Snapshot: Yeovil records extraordinary scooter journeys

It may be a tiny trial but the town's average ride distance and time are staggering.

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One of the country’s smallest shared e-scooter trials is taking place in Yeovil, Somerset. Zwings launched there on 22 October 2020 with a fleet of 25 scooters, adding another 15 at the beginning of this month. The total fleet of 40 means there’s roughly one scooter for every thousand residents.

But don’t let the diminutive size of the town or trial fool you: uptake is as strong as higher-profile places and the pilot has some unique numbers of its own to boast about.

Over the period 22 October to 02 November 2020 (12 days), here’s what South Somerset District Council reported to Zag:

  • 925 rides
  • 828 users
  • Average journey distance: 2.92 miles
  • Average  journey time: 29mins
  • Longest journey distance: 14.61 miles

These numbers mean that Yeovil e-scooters have racked up, on average, a little more than 3jvd (journeys per vehicle per day) in their first 12 days of operation. That figure is squarely in our “good” category when compared to bike-share, though we have seen higher figures under some other scooter schemes.

Where Yeovil really pulls away from the pack is in average and longest journeys. Riders are staying aboard for nearly half an hour, which either suggests long journeys or that riders are making good use of the “pause” function to pop in and out of shops. This is a feature we’d like to see rolled out by other operators, to make scooters useful for more than simply A-to-B trips.

The average journey distance of around three miles is about a mile longer than we typically see elsewhere. This may be due to the geography of Yeovil, and may suggest that the e-scooters are being used for more than just connecting to transit or other transport modes.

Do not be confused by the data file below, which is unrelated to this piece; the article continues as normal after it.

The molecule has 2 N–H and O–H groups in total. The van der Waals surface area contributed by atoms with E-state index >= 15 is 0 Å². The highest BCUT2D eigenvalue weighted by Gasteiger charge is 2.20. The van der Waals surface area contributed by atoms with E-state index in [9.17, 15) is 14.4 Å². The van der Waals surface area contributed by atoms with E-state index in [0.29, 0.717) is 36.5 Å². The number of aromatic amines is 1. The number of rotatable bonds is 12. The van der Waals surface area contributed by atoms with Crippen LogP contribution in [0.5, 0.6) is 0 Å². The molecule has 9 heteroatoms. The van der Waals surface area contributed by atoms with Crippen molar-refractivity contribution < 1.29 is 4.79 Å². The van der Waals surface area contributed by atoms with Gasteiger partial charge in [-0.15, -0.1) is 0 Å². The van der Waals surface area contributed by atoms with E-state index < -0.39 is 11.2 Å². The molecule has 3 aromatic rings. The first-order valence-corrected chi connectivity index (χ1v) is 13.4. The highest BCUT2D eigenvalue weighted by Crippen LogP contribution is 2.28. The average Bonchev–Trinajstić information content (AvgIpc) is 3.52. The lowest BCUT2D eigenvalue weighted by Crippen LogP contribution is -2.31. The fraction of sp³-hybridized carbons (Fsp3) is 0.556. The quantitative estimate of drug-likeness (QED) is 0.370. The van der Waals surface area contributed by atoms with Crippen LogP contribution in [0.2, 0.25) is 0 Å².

In Yeovil, the operating patch covers the whole built-up area, except the area around West Coker. It includes Yeovil Pen Mill railway station, allowing for some station-to-town centre journeys, although Yeovil Junction railway station, which is on the mainline but in a rural area and some distance from the town along country lanes, is not included. Pedestrianised streets in the town centre are also excluded.

Rental fees are £1 to unlock and 15p/min to ride. Riders must finish their journeys in one of 14 designated scooter hubs, but they can pause a trip elsewhere in the town for a 10p/min holding charge.

These early numbers suggest that Zwings is providing a useful, positive service for Yeovil residents and visitors. The stats also suggest e-scooter sharing also has a place in smaller urban locations, providing a viable alternative form of socially-distanced transport to the private car.

“This trial helps with our environmental strategy to reduce vehicle use, and increase electrified transport to reduce air pollution, greenhouse gases and improve health and wellbeing,” a council spokesperson told Zag.

It’s an impressive start and deserves to contribute to DfT findings just as much as some of the marquee programmes elsewhere in the country.

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